For more information about the tabIndex property, visit the Adobe LiveDocs Website (link resides outside of ibm.com).

    Although it is not recommended, you can use the Tab Index text box in the Accessibility Panel (Adobe® Flash CS3 Professional only) to set the tab order. If you choose to set the tab order using the Tab Index text box, you will still need to use ActionScript to set a tabIndex property, which creates a clean reading order for the screen reader. In other words, you can set a tab order with the Accessibility Panel, but you can set both the tab order and reading order with the more powerful ActionScript.

    Accessibility X

    Visit the Adobe Flash Accessibility Design Guidelines Web site for more information about the Reading Order (link resides outside of ibm.com).

    Required unit tests for Flash development technique 1

    Use available tools to identify any Flash content on the page and verify that a keyboard mechanism is provided to enter and exit the Flash content.

    Note for iOS platform: Mobile Safari does not support Java applets, Flash or other third party plugins. Therefore, equivalent content must be presented in a manner that is accessible on iOS devices. Apple recommends using the HTML5 audio and video elements for audio and video content. However, these elements use the browsers' native players, and the controls on the players are not keyboard accessible. Therefore, developers must use the HTML5 audio/video API, JavaScript and CSS to implement keyboard focusable controls. An example implementation of an accessible HTML5 video/audio player can be found in chapter 6 of Pro HTML5 Accessibility: Building an Inclusive Web. (link resides outside of ibm.com).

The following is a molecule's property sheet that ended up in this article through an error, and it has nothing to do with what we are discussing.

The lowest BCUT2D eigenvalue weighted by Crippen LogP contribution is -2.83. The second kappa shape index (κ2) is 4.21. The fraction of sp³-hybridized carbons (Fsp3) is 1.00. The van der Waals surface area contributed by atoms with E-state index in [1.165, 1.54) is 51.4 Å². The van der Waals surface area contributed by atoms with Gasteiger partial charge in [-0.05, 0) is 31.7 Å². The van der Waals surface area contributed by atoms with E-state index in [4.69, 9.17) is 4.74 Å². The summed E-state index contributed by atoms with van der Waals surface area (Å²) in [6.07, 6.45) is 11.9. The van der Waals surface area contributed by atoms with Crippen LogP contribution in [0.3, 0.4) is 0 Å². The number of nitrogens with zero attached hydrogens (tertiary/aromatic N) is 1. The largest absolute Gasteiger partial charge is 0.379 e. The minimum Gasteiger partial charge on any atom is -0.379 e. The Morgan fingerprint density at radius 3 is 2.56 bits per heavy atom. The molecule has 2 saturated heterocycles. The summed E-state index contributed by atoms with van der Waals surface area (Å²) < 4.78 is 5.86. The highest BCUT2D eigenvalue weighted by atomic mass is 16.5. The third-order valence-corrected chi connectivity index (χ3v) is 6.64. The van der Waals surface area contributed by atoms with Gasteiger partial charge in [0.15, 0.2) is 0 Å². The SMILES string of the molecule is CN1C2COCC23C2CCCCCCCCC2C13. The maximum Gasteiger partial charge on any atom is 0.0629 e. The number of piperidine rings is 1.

IBM® Lotus® Domino® examples

  1. No trap: Ensure that users are not trapped in content.

    To comply with this technique, you must implement the following example .

    Domino example 1

    There is a known bug in Lotus Domino Designer 7 and 8 that prevents users from accessing content within sections. Until this problem is fixed, do not use sections to group and organize elements on a page or form.

    • This technique does not apply to Flash content that is added using Domino Designer. If Flash content is added to your Domino application, it must be developed in a way that allows a keyboard user to navigate in and out of the content.

    Required unit tests for Domino development technique 1

    Perform the following unit test:

    • Verify that no sections have been used in the content.
    • For any Flash content, verify that a keyboard mechanism is provided to enter and exit the Flash content.

Copyright 2011, 2013 IBM Corporation

Last updated May 1, 2011.

W3C Recommendation 11 December 2008: http://www.w3.org/TR/WCAG20/ (link resides outside of ibm.com)
Copyright 1994-2009 W3C (Massachusetts Institute of Technology, European Research Consortium for Informatics and Mathematics, Keio University), All Rights Reserved.